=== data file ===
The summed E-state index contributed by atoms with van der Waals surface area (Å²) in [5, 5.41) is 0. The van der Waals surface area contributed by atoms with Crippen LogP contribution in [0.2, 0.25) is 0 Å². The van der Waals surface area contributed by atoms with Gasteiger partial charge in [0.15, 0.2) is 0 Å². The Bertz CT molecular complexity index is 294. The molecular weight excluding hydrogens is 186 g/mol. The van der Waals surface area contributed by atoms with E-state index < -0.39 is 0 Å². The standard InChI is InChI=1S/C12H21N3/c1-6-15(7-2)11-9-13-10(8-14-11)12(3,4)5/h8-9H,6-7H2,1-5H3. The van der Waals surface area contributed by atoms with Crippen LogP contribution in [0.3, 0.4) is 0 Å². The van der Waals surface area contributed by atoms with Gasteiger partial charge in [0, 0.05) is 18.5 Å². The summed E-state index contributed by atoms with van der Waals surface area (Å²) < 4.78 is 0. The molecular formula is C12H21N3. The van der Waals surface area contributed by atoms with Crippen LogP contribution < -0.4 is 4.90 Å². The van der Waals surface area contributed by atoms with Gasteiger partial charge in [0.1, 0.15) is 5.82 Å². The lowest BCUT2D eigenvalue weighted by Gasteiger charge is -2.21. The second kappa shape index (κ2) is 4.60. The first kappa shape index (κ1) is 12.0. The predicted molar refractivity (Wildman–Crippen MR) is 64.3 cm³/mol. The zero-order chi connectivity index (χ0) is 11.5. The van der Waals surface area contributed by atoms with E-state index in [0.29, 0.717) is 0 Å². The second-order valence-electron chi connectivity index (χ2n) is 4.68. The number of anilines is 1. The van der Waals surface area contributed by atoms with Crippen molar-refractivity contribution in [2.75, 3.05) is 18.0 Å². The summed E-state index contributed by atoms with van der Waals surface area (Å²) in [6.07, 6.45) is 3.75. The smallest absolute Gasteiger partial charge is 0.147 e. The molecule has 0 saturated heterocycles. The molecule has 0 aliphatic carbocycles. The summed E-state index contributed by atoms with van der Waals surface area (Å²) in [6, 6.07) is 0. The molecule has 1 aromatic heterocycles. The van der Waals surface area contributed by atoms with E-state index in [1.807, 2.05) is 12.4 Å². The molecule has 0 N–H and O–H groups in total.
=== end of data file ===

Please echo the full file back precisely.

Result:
The summed E-state index contributed by atoms with van der Waals surface area (Å²) in [5, 5.41) is 0. The van der Waals surface area contributed by atoms with Crippen LogP contribution in [0.2, 0.25) is 0 Å². The van der Waals surface area contributed by atoms with Gasteiger partial charge in [0.15, 0.2) is 0 Å². The Bertz CT molecular complexity index is 294. The molecular weight excluding hydrogens is 186 g/mol. The van der Waals surface area contributed by atoms with E-state index < -0.39 is 0 Å². The standard InChI is InChI=1S/C12H21N3/c1-6-15(7-2)11-9-13-10(8-14-11)12(3,4)5/h8-9H,6-7H2,1-5H3. The van der Waals surface area contributed by atoms with Crippen LogP contribution in [0.3, 0.4) is 0 Å². The van der Waals surface area contributed by atoms with Gasteiger partial charge in [0, 0.05) is 18.5 Å². The summed E-state index contributed by atoms with van der Waals surface area (Å²) < 4.78 is 0. The molecular formula is C12H21N3. The van der Waals surface area contributed by atoms with Crippen LogP contribution < -0.4 is 4.90 Å². The van der Waals surface area contributed by atoms with Gasteiger partial charge in [0.1, 0.15) is 5.82 Å². The lowest BCUT2D eigenvalue weighted by Gasteiger charge is -2.21. The second kappa shape index (κ2) is 4.60. The first kappa shape index (κ1) is 12.0. The predicted molar refractivity (Wildman–Crippen MR) is 64.3 cm³/mol. The zero-order chi connectivity index (χ0) is 11.5. The van der Waals surface area contributed by atoms with E-state index in [0.29, 0.717) is 0 Å². The second-order valence-electron chi connectivity index (χ2n) is 4.68. The number of anilines is 1. The van der Waals surface area contributed by atoms with Crippen molar-refractivity contribution in [2.75, 3.05) is 18.0 Å². The summed E-state index contributed by atoms with van der Waals surface area (Å²) in [6.07, 6.45) is 3.75. The smallest absolute Gasteiger partial charge is 0.147 e. The molecule has 0 saturated heterocycles. The molecule has 0 aliphatic carbocycles. The summed E-state index contributed by atoms with van der Waals surface area (Å²) in [6, 6.07) is 0. The molecule has 1 aromatic heterocycles. The van der Waals surface area contributed by atoms with E-state index in [1.807, 2.05) is 12.4 Å². The molecule has 0 N–H and O–H groups in total.